Fresh on the heels of President Obama signing legislation to reform Wall Street, federal officials are turning their attention to revamping the housing finance systems.

The administration will host a Conference on the Future of Housing Finance at the Treasury Department on Aug. 17, bringing together leading academic experts, community organizations, industry groups, and other stakeholders.

“The need for reform is clear, and we want to listen to a wide range of views as we chart a course to a more robust and stable housing market that works for the benefit of the American people,” said Shaun Donovan, secretary of the Department of Housing and Urban Development (HUD), in a statement.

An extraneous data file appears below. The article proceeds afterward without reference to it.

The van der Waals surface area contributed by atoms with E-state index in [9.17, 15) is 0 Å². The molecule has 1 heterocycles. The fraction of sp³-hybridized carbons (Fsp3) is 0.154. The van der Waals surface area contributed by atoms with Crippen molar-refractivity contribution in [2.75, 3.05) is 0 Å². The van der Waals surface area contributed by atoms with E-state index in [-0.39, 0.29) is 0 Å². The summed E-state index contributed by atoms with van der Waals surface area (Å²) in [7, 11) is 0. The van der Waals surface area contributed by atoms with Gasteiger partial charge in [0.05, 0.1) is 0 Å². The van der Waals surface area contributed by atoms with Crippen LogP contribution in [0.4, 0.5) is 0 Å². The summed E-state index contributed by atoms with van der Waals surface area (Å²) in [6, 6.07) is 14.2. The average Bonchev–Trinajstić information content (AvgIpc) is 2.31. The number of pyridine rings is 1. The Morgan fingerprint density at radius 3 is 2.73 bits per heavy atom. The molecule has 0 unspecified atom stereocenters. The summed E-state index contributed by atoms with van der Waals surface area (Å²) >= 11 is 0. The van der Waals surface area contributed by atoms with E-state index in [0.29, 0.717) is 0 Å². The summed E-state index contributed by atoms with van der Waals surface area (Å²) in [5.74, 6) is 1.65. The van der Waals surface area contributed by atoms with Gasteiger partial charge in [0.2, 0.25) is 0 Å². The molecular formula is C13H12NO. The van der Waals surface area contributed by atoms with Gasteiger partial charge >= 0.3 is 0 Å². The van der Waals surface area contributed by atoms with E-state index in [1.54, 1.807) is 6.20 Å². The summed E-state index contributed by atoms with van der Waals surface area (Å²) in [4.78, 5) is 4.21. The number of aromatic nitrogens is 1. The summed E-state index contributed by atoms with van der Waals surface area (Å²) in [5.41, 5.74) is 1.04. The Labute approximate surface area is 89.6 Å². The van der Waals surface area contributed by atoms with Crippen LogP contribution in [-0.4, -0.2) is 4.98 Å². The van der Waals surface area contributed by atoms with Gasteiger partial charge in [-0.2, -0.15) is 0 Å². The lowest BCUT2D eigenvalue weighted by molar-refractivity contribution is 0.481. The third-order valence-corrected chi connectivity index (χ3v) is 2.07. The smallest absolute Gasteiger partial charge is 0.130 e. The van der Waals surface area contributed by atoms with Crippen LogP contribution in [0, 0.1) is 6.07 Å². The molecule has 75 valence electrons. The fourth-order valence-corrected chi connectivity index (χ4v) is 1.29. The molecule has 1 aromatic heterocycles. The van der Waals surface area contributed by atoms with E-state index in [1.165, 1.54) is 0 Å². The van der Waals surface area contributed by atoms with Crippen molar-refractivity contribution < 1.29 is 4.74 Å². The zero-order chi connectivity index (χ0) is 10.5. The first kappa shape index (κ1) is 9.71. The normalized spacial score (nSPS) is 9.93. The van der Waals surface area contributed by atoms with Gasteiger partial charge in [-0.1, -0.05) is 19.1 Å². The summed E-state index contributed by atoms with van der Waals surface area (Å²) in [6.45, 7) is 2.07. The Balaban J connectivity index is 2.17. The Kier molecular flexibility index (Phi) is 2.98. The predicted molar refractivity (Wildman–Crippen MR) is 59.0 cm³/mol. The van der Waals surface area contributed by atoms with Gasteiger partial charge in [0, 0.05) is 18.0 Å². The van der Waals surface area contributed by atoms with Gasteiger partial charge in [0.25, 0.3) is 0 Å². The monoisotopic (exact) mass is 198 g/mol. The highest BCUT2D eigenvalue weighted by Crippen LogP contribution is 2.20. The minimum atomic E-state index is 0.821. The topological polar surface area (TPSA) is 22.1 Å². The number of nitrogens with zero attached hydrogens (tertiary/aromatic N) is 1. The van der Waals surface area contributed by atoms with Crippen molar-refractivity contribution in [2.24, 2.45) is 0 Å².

HUD and the Treasury Department are developing a comprehensive housing finance reform proposal for delivery to Congress by January 2011. In April, they issued a set of questions for public comment and received more than 300 responses.

To read the comments, visit

Fannie Mae and Freddie Mac, which have been in conservatorship since 2008, will no doubt be part of the discussion. The government-sponsored enterprises guarantee more than $5 trillion in mortgages and hold a total of $1.6 trillion in agency loans and other securities in their portfolios.

Other pieces of the housing finance system include the Federal Housing Administration, Ginnie Mae, the Federal Home Loan Banks, and other government programs and their private-sector partners.